St Peter's Church, Manchester
Compassion — Acceptance — Welcome
Preached at St Peter's Church, Manchester on 6th September 2009
Mark 7:24-30, James 2:1-10
At a chaplains’ conference this week I heard a story from a man who worked as a Methodist minister in Northern Ireland. We were chatting about his experience there and he told me about doing assemblies in primary schools; he would talk to students, both Catholic and Protestant, about life together. He would ask the Protestant students, can you tell a Catholic student from the way he looks? and they would say, “Oh yes, they have eyebrows that come to a point right above their nose, just like this, and no earlobes.” He would ask the same question of Roman Catholic students and they would say, “Oh certainly, the Protestants don’t have any earlobes at all, and their eyebrows grow together like this to a point right above their nose.”
All of us have prejudices that we imbibe with our mother’s milk, as the saying goes — presuppositions that may have a slim hold on reality. Whether its against Northerners or Southerners, Ibo or Yoruba, the French or Americans, Liverpudlians or Mancunians — all of us have presuppositions and prejudices built up over time. With this diverse crowd here I’m sure we would have plenty of stories to tell. The way prejudice is handed down through generations can actually be an insight into what Christian tradition has called the fallenness or sinfulness of the world. These patterns are borne in the air we breathe, marked indelibly on the communities we grow up in.
Jesus was no different than us in this respect, it’s a shock to learn. He doesn’t come across very well in the story of the Syro-Phoenician woman. Jesus is seeking a quiet place, and a woman comes to find him — a woman who is not a Jew but a Syro-Phoenician, a gentile, a woman whose daughter was possessed with a demon and who was desperately seeking help from someone in whom she had faith. And Jesus replies, “Let the children be fed first, for it is not fair to take the children’s food and throw it to the dogs.” It’s not a very polite phrase. Prejudice against gentiles, against non-Jews, was common to Jews, as was prejudice against Jews. Ancient historians write about the enmity that existed between the Jews and the Gentiles in the region where Jesus was. The words here don’t show Jesus in the most positive light.
And just as remarkable as this slur on the lips of our Lord is the fact of his changing his mind about what his mission — a fact which didn’t seem to embarrass the writer of the gospel or the writer of Matthew, who also included the story. Jesus tells the woman, a gentile, that he came for the Jews, not for her; in Matthew he tells the woman point-blank, “I was sent only to the lost sheep of the House of Israel.” But Jesus changes his priorities in the face of a need presented to him; he heals the woman’s daughter, after he is challenged by her.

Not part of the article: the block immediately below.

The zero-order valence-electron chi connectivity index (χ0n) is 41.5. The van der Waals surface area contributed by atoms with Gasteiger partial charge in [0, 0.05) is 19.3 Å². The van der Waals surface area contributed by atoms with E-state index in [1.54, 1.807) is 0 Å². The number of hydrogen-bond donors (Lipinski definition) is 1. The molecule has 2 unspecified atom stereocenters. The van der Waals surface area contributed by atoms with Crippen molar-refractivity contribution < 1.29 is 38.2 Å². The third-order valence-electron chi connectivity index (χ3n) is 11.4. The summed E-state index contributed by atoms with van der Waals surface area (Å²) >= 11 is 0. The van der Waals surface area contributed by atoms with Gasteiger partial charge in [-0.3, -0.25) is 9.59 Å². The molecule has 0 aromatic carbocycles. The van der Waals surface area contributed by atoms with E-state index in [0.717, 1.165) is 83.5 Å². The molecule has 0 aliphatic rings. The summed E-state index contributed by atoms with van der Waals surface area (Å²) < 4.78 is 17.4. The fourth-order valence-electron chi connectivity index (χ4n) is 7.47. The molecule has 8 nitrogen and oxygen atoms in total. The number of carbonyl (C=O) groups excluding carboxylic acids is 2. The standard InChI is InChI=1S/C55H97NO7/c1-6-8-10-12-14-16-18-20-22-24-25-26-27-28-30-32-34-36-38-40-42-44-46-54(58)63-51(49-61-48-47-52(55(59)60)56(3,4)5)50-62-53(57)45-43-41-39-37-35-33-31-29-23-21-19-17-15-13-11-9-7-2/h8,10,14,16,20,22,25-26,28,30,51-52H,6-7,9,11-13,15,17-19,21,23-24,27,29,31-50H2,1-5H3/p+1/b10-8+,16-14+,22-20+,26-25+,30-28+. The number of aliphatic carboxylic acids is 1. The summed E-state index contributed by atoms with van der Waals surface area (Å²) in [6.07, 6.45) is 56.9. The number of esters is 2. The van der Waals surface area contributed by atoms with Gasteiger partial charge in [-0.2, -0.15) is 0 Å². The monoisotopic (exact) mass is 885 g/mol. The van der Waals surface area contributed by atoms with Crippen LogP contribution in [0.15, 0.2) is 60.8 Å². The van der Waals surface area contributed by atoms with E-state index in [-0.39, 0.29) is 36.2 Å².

Many churches now in Manchester are preparing for the arrival of new students and staff. We have a full program here, as well — including a hike, a fairtrade wine and cheese evening, and other events that we’ve enjoyed in the past.
As new people arrive, we make a mistake, like Jesus did, if we focus so much on an agenda — even if it is an agenda of “welcoming” — that we forget that welcoming is always personal and individual, and it always risks changing us as much as those who come. The church must never confuse “outreach” with “in-drag” — making others conform to who we are and what we look like and even to what our mission is.
As Jesus discovered, it may be the ones who welcome, the out-reachers, who need changing. Welcoming is not something we do “to” others; it is always done in the awareness that prejudice inevitably colours our perception, and that our understanding of God’s mission continually needs adjusting in light of new needs. We are in need of God’s grace as much as those whom we welcome. We share in God’s grace together with those we welcome; we don’t give it out with the hymnals.
The reading from the epistle of James makes clear just how hard welcoming is. In this reading we hear of the poor, on entering a church, who are treated differently than the rich. Since its very first days, welcoming has been challenging for the church. But God is saviour of all people, and no mission of God exists apart from the struggles of people in need. Our deepest desires for our lives, our needs, our struggles will always find God listening. Likewise, following God is about listening and adjusting our priorities in the light of the needs of those nearby, not rigidly following a set course of action.
And we will ourselves be changed in the process of being open to this God.
Judith Gundry-Volf has written about waiting for husband after finishing work one day in a scruffy Los Angeles neighbourhood. A man who looked homeless shuffled up to her and asked for money. She was alone, she had heard stories about students and even her friends being mugged in situations like this, and she could smell alcohol on his breath. She didn’t usually give money out on the street, but this time she did, and she fumbled in her purse for some change. She gave him the change, and he walked away, counting the money, perhaps off to buy alcohol. As he left, he said “God bless you.” Many things divided them — she was white and he was black; she was relatively rich and he appeared poor. He left with a bit of spare change and probably no great change to his situation; she left with God’s blessing. A blessing instead of a mugging.1
Perhaps in the coming weeks we can welcome boldly, knowing that even our prejudices are no obstacle to God who wishes to use us for the healing of others, others who may be very different from us. In the end, it may be us who leave the encounter challenged and changed, as God changes us all, and blesses us all, together.
1. Gundry-Volf, Judith. “Spirit, Mercy and the Other.” Theology Today 51:4 (Jan. 1995).